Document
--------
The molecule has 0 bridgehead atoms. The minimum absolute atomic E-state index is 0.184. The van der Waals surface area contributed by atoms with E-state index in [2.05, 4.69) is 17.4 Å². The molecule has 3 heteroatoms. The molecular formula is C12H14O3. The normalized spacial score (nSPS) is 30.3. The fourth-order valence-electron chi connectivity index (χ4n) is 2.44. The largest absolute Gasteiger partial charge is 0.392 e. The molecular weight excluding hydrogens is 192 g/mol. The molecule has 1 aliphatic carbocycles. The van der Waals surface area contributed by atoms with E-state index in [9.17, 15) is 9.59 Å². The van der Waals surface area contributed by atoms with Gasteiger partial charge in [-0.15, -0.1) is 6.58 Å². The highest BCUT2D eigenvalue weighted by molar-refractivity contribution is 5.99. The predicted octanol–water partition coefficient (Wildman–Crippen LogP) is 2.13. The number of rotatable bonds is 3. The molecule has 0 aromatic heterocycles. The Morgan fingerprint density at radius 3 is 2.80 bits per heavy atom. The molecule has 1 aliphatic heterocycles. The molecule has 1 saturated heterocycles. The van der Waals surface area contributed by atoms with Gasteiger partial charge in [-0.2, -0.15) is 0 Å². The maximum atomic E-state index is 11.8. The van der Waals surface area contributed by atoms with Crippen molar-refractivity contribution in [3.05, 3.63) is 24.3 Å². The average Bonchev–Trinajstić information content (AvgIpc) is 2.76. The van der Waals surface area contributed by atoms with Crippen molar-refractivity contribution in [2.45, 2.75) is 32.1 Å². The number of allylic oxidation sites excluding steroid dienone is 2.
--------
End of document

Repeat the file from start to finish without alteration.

The molecule has 0 bridgehead atoms. The minimum absolute atomic E-state index is 0.184. The van der Waals surface area contributed by atoms with E-state index in [2.05, 4.69) is 17.4 Å². The molecule has 3 heteroatoms. The molecular formula is C12H14O3. The normalized spacial score (nSPS) is 30.3. The fourth-order valence-electron chi connectivity index (χ4n) is 2.44. The largest absolute Gasteiger partial charge is 0.392 e. The molecular weight excluding hydrogens is 192 g/mol. The molecule has 1 aliphatic carbocycles. The van der Waals surface area contributed by atoms with E-state index in [9.17, 15) is 9.59 Å². The van der Waals surface area contributed by atoms with Gasteiger partial charge in [-0.15, -0.1) is 6.58 Å². The highest BCUT2D eigenvalue weighted by molar-refractivity contribution is 5.99. The predicted octanol–water partition coefficient (Wildman–Crippen LogP) is 2.13. The number of rotatable bonds is 3. The molecule has 0 aromatic heterocycles. The Morgan fingerprint density at radius 3 is 2.80 bits per heavy atom. The molecule has 1 aliphatic heterocycles. The molecule has 1 saturated heterocycles. The van der Waals surface area contributed by atoms with Gasteiger partial charge in [-0.2, -0.15) is 0 Å². The maximum atomic E-state index is 11.8. The van der Waals surface area contributed by atoms with Crippen molar-refractivity contribution in [3.05, 3.63) is 24.3 Å². The average Bonchev–Trinajstić information content (AvgIpc) is 2.76. The van der Waals surface area contributed by atoms with Crippen molar-refractivity contribution in [2.45, 2.75) is 32.1 Å². The number of allylic oxidation sites excluding steroid dienone is 2.